Orthodox Bishops Kidnapped in Syria

Kidnapped Archbishop Gregorios Yohanna Ibrahim

Archbishop Yohanna Ibrahim of the Syrian Orthodox Church and Archbishop Paul Yagizi of the Greek Orthodox Church were kidnapped April 22 near Aleppo, Syria. Their driver was killed.

Kidnapped Archbishop Paul Yagizi

The archbishops were on a humanitarian mission to try to secure the release of hostages who had been kidnapped previously.

A Vatican spokesman said that Pope Francis is following this situation closely and with “intense prayer.” The Vatican Press Director, Fr Federico Lombardi, said:

The assault on the archbishops “and the killing of their driver, while carrying out a humanitarian mission, is a dramatic confirmation of the tragic situation faced by the people of Syria and its Christian communities.”

Pope Francis, he said, is praying that, “with the commitment of all, the Syrian people will finally discover effective answers to the humanitarian tragedy and see on the horizon real hopes for peace and reconciliation.”

On April 17, Greek Melkite Catholic Patriarch Gregory III Laham said that 2 million Syrians have been forced to leave their homes and over 1,000 Christians have been killed and 20 churches destroyed in Syria’s conflict. 

Christians make up between 5 and 10 percent of Syria’s population.

As often happens in these situations, there is confusion about who is responsible for the kidnapping. According to an article in the Gaurdian:

The Syrian opposition coalition has accused the Assad regime of being behind the abduction of Bishops Yazigi and Ibrahim.

In a statement it said all kidnappings, particularly those against the clergy, were a blow to its attempts to build a new Syrian society based on freedom from tyranny.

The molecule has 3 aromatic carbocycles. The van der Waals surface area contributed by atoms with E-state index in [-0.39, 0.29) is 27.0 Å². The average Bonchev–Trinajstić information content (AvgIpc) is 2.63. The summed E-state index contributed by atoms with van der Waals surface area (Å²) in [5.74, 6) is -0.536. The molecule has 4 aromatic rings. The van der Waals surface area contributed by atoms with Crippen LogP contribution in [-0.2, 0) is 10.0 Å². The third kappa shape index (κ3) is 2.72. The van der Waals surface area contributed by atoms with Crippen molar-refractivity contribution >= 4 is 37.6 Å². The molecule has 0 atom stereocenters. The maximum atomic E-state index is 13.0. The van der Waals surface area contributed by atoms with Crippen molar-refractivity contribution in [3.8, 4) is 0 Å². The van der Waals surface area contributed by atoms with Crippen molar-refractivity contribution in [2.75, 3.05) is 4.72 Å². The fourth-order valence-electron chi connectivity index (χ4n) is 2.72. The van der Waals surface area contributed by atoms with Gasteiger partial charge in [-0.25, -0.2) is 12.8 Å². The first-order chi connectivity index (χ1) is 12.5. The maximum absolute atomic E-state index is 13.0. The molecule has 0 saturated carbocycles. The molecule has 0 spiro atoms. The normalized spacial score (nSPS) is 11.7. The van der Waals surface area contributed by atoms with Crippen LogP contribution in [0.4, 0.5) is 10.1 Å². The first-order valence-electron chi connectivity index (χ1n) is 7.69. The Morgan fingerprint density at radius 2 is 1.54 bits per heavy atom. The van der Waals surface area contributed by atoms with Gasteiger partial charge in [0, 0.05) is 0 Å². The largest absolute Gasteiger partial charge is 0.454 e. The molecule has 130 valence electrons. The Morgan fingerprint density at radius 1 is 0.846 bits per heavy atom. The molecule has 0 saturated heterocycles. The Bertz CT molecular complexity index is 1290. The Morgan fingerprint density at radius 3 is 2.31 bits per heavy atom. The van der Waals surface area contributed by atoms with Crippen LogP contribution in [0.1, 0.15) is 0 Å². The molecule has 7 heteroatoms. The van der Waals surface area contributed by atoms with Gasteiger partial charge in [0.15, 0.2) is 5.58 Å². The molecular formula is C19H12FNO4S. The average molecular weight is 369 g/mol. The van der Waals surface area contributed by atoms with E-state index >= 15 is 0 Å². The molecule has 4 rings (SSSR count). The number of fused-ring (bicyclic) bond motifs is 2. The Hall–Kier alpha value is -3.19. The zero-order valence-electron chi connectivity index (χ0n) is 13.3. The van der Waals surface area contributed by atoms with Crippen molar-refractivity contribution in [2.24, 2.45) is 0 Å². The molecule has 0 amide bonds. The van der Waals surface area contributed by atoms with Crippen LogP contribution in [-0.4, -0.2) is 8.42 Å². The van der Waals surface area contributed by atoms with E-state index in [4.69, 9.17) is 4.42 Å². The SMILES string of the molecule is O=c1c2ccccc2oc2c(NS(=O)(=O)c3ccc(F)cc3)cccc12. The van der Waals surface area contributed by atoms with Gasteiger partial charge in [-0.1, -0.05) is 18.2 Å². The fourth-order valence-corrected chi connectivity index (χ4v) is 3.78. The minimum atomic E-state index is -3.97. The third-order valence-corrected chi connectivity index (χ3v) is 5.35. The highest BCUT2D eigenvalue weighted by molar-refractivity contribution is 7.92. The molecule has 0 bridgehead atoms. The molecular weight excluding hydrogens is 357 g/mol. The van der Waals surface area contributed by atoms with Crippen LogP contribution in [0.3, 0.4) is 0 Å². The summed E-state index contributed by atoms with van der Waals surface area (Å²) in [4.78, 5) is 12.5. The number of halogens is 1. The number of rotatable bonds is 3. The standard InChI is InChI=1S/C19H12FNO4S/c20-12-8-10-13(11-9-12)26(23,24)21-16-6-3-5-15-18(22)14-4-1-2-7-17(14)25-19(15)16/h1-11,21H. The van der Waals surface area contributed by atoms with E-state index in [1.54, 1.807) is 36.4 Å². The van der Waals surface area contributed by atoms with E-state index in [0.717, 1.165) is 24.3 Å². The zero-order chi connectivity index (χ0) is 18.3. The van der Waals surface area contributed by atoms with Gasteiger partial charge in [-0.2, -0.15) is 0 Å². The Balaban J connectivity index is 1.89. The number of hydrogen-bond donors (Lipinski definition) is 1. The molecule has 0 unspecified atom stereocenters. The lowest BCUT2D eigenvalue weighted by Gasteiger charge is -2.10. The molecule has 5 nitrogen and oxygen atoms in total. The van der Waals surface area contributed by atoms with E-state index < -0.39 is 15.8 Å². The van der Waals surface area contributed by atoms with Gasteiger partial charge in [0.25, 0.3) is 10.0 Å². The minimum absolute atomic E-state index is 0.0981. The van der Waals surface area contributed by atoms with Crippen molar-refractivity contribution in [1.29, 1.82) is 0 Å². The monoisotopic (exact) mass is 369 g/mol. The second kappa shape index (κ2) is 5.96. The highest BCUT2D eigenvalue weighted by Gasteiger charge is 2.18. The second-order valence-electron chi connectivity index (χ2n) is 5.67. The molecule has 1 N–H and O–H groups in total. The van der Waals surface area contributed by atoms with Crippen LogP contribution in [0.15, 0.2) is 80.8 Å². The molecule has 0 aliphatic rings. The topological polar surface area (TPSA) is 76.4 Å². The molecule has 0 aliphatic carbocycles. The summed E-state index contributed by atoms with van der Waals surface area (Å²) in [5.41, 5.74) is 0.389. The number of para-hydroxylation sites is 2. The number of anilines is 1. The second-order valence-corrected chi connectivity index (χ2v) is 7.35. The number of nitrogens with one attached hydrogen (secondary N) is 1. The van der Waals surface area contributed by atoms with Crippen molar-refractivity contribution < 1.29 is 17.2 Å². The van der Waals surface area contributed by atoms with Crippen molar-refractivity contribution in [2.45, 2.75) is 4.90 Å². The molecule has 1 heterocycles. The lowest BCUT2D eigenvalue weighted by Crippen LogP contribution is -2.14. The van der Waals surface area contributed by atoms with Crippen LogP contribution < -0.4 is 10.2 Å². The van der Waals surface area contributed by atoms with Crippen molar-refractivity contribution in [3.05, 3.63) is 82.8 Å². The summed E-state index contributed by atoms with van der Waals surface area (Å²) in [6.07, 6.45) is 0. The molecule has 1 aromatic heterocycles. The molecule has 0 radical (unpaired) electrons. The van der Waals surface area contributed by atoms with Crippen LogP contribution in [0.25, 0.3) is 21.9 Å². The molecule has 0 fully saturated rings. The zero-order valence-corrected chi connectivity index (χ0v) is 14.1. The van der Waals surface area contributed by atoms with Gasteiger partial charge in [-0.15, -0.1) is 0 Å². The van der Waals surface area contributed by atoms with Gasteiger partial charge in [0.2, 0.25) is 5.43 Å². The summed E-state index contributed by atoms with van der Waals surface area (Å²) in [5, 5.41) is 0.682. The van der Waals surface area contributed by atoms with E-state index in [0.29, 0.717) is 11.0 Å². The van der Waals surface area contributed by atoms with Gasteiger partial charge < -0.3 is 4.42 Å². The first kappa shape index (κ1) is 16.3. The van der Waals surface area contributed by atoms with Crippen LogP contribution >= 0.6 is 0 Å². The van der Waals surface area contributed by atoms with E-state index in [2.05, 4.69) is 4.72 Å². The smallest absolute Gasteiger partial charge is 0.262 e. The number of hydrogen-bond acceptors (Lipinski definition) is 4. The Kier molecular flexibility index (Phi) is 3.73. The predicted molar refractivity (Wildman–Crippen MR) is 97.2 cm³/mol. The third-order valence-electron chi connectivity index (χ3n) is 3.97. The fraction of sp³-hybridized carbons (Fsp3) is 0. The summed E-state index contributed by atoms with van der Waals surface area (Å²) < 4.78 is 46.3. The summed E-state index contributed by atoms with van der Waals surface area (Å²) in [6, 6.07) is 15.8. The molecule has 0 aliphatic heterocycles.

It said there were indications that government was to blame for abductions after Bishop Ibrahim’s interview with the BBC when he stated that the fate of Christians in Syria was not linked to the survival of the Assad regime.

“Initial investigations conducted by the Syrian Coalition regarding the kidnapping and killing of Father Ibrahim’s bodyguard implicate the Assad regime in this crime. The Assad regime was angered by Father Ibrahim’s latest statement, in which he stated that the survival of Christians in Syria is not linked to the survival of the regime. The Free Syrian Army categorically denies any responsibility for this kidnapping.”

The statement urged Syrians to work with the Free Syrian Army to try to secure their release.

Deacon Greg Kandra has more details here

  • Dale

    This is very sad and worrisome. The kidnapping may be ideological, or it may be motivated by a desire for ransom money. Whichever it is, the situation is dangerous for the hostages.

    Syria is not a good place to be, at present. The bishops are courageous, not only for staying, but for traveling through the countryside. That they were on a humanitarian mission makes the situation even more tragic.

    The senior Sunni imam in Syria was killed last month when his mosque was bombed. Not even high ranking clergy are safe there.